Tomato and potato producers in eastern and central Kentucky should be advised of recent confirmations of late blight in western North Carolina and eastern Tennessee. Late blight is caused by Phytophthora infestans, an oomycete pathogen, and usually advances from the south on wind currents.
Late Blight Symptoms
Symptoms of late blight include lesions on young leaves that start as pale green, then quickly progress to irregular brown areas (Figure 1). Stems (Figure 2) and fruit can also be affected, with greasy, gray-brown lesions developing on fruit (Figure 3). Under conditions of high humidity, white sporulation is usually apparent on all types of infected tissue (Figures 2 and 3). Unlike early blight and Septoria leaf spot, which start in older plant tissue, late blight will often initiate in younger plant tissue.
Late Blight Disease Management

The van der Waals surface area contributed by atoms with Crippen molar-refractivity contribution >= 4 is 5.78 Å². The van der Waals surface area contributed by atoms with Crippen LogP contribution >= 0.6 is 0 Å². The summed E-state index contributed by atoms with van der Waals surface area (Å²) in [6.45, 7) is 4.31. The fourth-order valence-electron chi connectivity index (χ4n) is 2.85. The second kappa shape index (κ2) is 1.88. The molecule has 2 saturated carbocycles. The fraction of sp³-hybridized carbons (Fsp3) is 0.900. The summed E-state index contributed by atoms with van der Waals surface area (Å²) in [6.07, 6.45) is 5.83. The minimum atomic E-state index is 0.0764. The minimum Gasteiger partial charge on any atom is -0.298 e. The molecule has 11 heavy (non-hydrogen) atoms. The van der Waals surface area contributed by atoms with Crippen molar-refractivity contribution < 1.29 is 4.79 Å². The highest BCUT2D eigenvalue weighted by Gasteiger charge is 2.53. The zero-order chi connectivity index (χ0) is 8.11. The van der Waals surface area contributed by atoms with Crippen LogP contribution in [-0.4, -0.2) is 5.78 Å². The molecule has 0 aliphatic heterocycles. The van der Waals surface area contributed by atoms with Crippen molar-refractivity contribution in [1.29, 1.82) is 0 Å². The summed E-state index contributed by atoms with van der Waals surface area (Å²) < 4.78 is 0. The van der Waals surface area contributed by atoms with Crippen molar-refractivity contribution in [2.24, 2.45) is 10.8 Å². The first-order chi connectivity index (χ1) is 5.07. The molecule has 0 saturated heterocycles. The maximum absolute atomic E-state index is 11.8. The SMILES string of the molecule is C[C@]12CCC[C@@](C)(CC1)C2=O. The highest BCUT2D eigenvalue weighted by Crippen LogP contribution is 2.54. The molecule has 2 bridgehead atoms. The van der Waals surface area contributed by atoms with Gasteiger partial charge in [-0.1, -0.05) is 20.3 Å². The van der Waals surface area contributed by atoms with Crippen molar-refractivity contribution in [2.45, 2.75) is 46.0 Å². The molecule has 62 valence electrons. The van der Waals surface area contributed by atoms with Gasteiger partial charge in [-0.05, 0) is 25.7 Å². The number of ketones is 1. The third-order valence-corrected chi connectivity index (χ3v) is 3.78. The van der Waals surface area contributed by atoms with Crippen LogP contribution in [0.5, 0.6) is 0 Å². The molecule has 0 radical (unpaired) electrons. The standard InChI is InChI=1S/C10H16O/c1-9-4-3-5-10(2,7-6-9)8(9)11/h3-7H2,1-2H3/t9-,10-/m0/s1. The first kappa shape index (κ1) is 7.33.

Under cool, wet conditions, late blight can progress very quickly, so growers hoping to extend their season well into October may want to consider applying fungicides. Greenhouse growers with significant production time left should consider Revus, Revus Top, or Catamaran. Curzate, Gavel, Tanos, or copper with excellent coverage should also provide some control in greenhouse tomato. Field producers with significant lengths of season left will want to consider Presidio, Zampro, Ridomil Gold products, Revus Top, or chlorothalonil with excellent coverage. Tanos, Gavel, Curzate, Ranman, Cabrio, or Previcur Flex should also provide some control in the field.
Kentucky Late Blight Situation
To date, there have been no identifications of late blight on tomato or potato in Kentucky. If late blight is suspected in either crop, local Extension professionals should be contacted immediately for confirmation. To help assess individual farm risks, USAblight has current maps of confirmed late blight throughout the U.S.
- Vegetable Production Guide for Commercial Growers (ID-36)
- IPM Scouting Guide for Common Pests of Solanaceous Crops in Kentucky (ID-172)
- Late Blight of Tomato (PPFS-VG-13)
By Emily Pfeufer, Assistant Extension Professor for Vegetables and Tobacco